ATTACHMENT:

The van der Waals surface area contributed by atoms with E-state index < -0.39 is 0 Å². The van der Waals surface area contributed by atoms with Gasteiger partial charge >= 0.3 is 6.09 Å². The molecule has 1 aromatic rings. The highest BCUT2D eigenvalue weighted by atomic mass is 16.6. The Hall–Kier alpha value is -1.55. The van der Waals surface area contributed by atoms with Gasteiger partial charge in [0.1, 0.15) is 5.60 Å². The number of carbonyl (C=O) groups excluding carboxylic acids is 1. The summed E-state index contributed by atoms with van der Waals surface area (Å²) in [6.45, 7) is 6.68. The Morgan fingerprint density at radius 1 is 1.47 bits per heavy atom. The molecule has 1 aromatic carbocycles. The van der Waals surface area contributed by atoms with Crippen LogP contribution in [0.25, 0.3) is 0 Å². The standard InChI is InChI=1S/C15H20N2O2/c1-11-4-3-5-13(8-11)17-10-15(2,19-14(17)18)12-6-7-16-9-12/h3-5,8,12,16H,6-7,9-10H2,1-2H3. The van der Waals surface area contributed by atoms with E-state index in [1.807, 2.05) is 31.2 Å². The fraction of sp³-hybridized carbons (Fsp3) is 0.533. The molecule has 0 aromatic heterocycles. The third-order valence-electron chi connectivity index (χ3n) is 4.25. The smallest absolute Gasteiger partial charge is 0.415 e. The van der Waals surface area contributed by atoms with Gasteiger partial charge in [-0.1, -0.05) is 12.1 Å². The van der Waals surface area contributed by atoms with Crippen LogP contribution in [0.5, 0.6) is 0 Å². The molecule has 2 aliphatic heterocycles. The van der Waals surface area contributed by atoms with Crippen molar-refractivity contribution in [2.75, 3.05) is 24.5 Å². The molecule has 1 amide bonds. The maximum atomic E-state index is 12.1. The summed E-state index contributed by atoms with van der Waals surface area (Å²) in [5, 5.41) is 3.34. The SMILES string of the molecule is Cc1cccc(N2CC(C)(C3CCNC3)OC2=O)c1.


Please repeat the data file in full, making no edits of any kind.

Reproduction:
The van der Waals surface area contributed by atoms with E-state index < -0.39 is 0 Å². The van der Waals surface area contributed by atoms with Gasteiger partial charge >= 0.3 is 6.09 Å². The molecule has 1 aromatic rings. The highest BCUT2D eigenvalue weighted by atomic mass is 16.6. The Hall–Kier alpha value is -1.55. The van der Waals surface area contributed by atoms with Gasteiger partial charge in [0.1, 0.15) is 5.60 Å². The number of carbonyl (C=O) groups excluding carboxylic acids is 1. The summed E-state index contributed by atoms with van der Waals surface area (Å²) in [6.45, 7) is 6.68. The Morgan fingerprint density at radius 1 is 1.47 bits per heavy atom. The molecule has 1 aromatic carbocycles. The van der Waals surface area contributed by atoms with Crippen LogP contribution in [0.25, 0.3) is 0 Å². The standard InChI is InChI=1S/C15H20N2O2/c1-11-4-3-5-13(8-11)17-10-15(2,19-14(17)18)12-6-7-16-9-12/h3-5,8,12,16H,6-7,9-10H2,1-2H3. The van der Waals surface area contributed by atoms with E-state index in [1.807, 2.05) is 31.2 Å². The fraction of sp³-hybridized carbons (Fsp3) is 0.533. The molecule has 0 aromatic heterocycles. The third-order valence-electron chi connectivity index (χ3n) is 4.25. The smallest absolute Gasteiger partial charge is 0.415 e. The van der Waals surface area contributed by atoms with Gasteiger partial charge in [-0.1, -0.05) is 12.1 Å². The van der Waals surface area contributed by atoms with Crippen LogP contribution in [0.5, 0.6) is 0 Å². The molecule has 2 aliphatic heterocycles. The van der Waals surface area contributed by atoms with Crippen molar-refractivity contribution in [2.75, 3.05) is 24.5 Å². The molecule has 1 amide bonds. The maximum atomic E-state index is 12.1. The summed E-state index contributed by atoms with van der Waals surface area (Å²) in [5, 5.41) is 3.34. The SMILES string of the molecule is Cc1cccc(N2CC(C)(C3CCNC3)OC2=O)c1.